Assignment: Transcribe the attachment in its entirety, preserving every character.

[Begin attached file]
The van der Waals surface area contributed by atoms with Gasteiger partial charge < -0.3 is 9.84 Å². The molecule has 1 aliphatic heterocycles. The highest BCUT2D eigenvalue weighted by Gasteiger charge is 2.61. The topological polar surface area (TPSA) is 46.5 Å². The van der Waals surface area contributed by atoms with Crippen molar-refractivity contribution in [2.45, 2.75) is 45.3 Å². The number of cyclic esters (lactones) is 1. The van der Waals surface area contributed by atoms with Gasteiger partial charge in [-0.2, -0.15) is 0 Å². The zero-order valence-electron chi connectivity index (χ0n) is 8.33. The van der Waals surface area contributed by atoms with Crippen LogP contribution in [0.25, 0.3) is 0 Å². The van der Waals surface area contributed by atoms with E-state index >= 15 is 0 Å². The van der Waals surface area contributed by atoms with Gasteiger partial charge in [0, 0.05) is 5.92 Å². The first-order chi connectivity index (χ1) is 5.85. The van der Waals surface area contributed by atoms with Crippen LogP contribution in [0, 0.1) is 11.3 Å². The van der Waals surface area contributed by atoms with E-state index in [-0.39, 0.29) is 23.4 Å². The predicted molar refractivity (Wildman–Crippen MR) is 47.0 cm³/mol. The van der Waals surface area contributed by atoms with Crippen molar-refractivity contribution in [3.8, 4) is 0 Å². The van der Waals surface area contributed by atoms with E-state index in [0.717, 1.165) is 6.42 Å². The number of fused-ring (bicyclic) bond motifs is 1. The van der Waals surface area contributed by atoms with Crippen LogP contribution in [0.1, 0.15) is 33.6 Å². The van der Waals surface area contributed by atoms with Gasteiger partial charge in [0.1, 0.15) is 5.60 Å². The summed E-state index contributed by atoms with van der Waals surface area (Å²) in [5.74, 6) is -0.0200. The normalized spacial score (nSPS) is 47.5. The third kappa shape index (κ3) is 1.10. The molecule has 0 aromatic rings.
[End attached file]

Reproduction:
The van der Waals surface area contributed by atoms with Gasteiger partial charge < -0.3 is 9.84 Å². The molecule has 1 aliphatic heterocycles. The highest BCUT2D eigenvalue weighted by Gasteiger charge is 2.61. The topological polar surface area (TPSA) is 46.5 Å². The van der Waals surface area contributed by atoms with Crippen molar-refractivity contribution in [2.45, 2.75) is 45.3 Å². The number of cyclic esters (lactones) is 1. The van der Waals surface area contributed by atoms with Gasteiger partial charge in [-0.2, -0.15) is 0 Å². The zero-order valence-electron chi connectivity index (χ0n) is 8.33. The van der Waals surface area contributed by atoms with Crippen LogP contribution in [0.25, 0.3) is 0 Å². The van der Waals surface area contributed by atoms with E-state index >= 15 is 0 Å². The van der Waals surface area contributed by atoms with Gasteiger partial charge in [0, 0.05) is 5.92 Å². The first-order chi connectivity index (χ1) is 5.85. The van der Waals surface area contributed by atoms with Crippen LogP contribution in [0, 0.1) is 11.3 Å². The van der Waals surface area contributed by atoms with E-state index in [-0.39, 0.29) is 23.4 Å². The predicted molar refractivity (Wildman–Crippen MR) is 47.0 cm³/mol. The van der Waals surface area contributed by atoms with Crippen molar-refractivity contribution in [3.8, 4) is 0 Å². The van der Waals surface area contributed by atoms with E-state index in [0.717, 1.165) is 6.42 Å². The number of fused-ring (bicyclic) bond motifs is 1. The van der Waals surface area contributed by atoms with Crippen LogP contribution in [0.1, 0.15) is 33.6 Å². The van der Waals surface area contributed by atoms with Gasteiger partial charge in [0.1, 0.15) is 5.60 Å². The summed E-state index contributed by atoms with van der Waals surface area (Å²) in [5.74, 6) is -0.0200. The normalized spacial score (nSPS) is 47.5. The third kappa shape index (κ3) is 1.10. The molecule has 0 aromatic rings.